July 18, 2011
Ray Carrington will tell you that he is not an artist. However, the 81-year-old retired math teacher has metal sculputres on display throughout the nation, and continues to work on pieces to give away.
Carrington downplays his artistic ability, it’s not that he’s being falsely modest, he’s being honest. Carrington doesn’t put up much of a fuss when people refer to him as an artist, but in a deeper conversation with him he is sure to make known his discomfort with the label.
“Every time I go to the Louvre [Museum in Paris], I realize I am the most nonartist that ever tried to make a piece of art. You look at the stuff there and you say, ‘Now, these are artists.’”
But as much as he tries to fight it, the 81-year-old is indeed an artist. But that’s not all he is. Carrington is also a former U.S. Air Force officer; graduate of the University of California at Berkeley, where he majored in forestry; a one-time assistant sales manager for a lumber firm; a former television news stringer who once did a story on what it was like to drive an MGB cross-country; an avid world traveler who spends extensive time in France; and a retired high school math teacher who taught more than 4,500 kids during his tenure.
“I’ve had a lot of adventures in life,” Carrington recalled.
Today the adventures continue, but most revolve around metal art. Art has not always been at the forefront of Carrington’s mind. As a kid, he taught himself how to weld while living on his father’s California ranch. He was immediately hooked on welding’s ability to act as “instant glue” for metal. Then he bought his own welding power source and found ways to use it whenever he could. It didn’t occur to him to use welding for metal art purposes until 1966, when he was in his late 30s. Joked Carrington, “A little old lady dared me to enter an art show. I entered it, and won. After that I thought, ‘Gee, how easy can this get?’” A year later some of his works were on display at an art show in San Francisco.
In spite of Carrington’s regular jabs at his artistic abilities, there’s no denying that he has a talent for artistic expression. The heart of his metal works are his railroad sculptures, which are made of old hand tools, railroad spikes, track plates, and other items he has collected from abandoned Northern California railroads and saw mills. Each unique piece displays various labored movements that pay homage to the men who built the railroad thoroughfares out west a century ago.
“I try to put a lot of motion into them, as if you were in the piece yourself doing the work. You try to bend the body and twist it so it’s looking the right direction rather than it just being a stick figure.”
His works also preserve a piece of railroad history.
“All of these artifacts are saved, and they are the hand tools that people had used in the olden days, as I call them. They’re disappearing now, going to scrap piles, and you’ll never see them again. There’ll be pictures, but now you can actually see them preserved in a piece of art,” Carrington explained.
His collection of sculptures that he built from items he found at an abandoned Sunkist Groves sawmill in Hilt, Calif., serve as a tribute to the railroad workers of that era and the town, which has since been bulldozed.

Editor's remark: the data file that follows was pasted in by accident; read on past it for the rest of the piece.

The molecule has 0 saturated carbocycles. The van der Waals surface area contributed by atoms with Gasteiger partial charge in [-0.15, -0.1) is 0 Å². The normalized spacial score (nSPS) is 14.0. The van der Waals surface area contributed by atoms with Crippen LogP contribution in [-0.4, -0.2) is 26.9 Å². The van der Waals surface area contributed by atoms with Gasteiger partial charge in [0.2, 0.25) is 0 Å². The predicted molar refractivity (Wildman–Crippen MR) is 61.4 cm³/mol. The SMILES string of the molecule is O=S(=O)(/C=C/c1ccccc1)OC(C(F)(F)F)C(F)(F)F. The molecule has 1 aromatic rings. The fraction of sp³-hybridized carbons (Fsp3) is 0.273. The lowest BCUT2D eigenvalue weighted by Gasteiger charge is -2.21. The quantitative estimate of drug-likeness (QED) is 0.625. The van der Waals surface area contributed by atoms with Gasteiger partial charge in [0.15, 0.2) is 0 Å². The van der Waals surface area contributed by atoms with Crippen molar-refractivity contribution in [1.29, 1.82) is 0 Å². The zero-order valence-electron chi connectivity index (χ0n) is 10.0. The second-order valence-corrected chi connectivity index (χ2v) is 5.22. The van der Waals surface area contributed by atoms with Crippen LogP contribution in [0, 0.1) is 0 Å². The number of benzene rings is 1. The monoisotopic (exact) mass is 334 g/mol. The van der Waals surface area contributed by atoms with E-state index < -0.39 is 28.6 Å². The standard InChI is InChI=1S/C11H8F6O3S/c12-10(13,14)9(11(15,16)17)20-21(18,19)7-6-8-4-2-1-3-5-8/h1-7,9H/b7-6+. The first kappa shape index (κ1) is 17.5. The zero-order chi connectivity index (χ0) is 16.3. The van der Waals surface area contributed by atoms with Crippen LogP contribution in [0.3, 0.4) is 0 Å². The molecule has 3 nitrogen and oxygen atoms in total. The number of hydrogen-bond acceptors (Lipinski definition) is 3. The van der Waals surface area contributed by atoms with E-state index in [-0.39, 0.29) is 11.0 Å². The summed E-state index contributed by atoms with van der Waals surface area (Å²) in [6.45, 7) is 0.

“I found a pile of railroad spikes, which to me was a pile of gold. They had been there since 1934 when they stopped railroad logging and started truck logging. A lot of my plates are from Santa Fe and Colorado railroads, and a lot of them are so overwrought with rust. It’s really incredible what time has done to them. It’s an adventure to put it all together and try to save the pieces.”
Carrington’s metal art sculpting endeavors are not driven by dollar signs. He is driven instead by creating pieces that preserve historical artifacts, like his railroad sculptures, and providing a means of inspiration. His drive to create and donate sculpture was sparked in his travels through Europe, where metal sculpture in municipalities is a staple. He’d like that same dedication to art to be shared by the U.S.
“People want to know how I make my money. I’m a retired teacher, so I’ve saved my money and my brother left me with a little so I’m very comfortable. I don’t need to make money—it’s a pain in the fanny.”
That’s a large part of the motivation for The Carrington Foundation for Public Art, a not-for-profit organization dedicated to placing metal sculptures in public venues. Along with donating art, the foundation provides grant money for schools to use for their art programs.
Through his foundation Carrington also donates sculptures to cities and museums. They are also on display at various locations at Travis AFB, Fairfield, Calif., where Carrington spent time as an officer; at the University of California Berkeley’s Carrington Gallery, where he is the curator; and the California State Railroad Museum, Sacramento; just to name a few.
The self-proclaimed “nonartist,” Carrington has garnered a passion for art and wants to see more people embracing their own artistic abilities, particularly welders. If one welder is inspired to give metal sculpting a go, he would consider his efforts a success.
“You don’t have to have a great talent to do art, apparently. There are a lot of people out there with tremendously good welding skills that probably should consider welding at least one piece.” n
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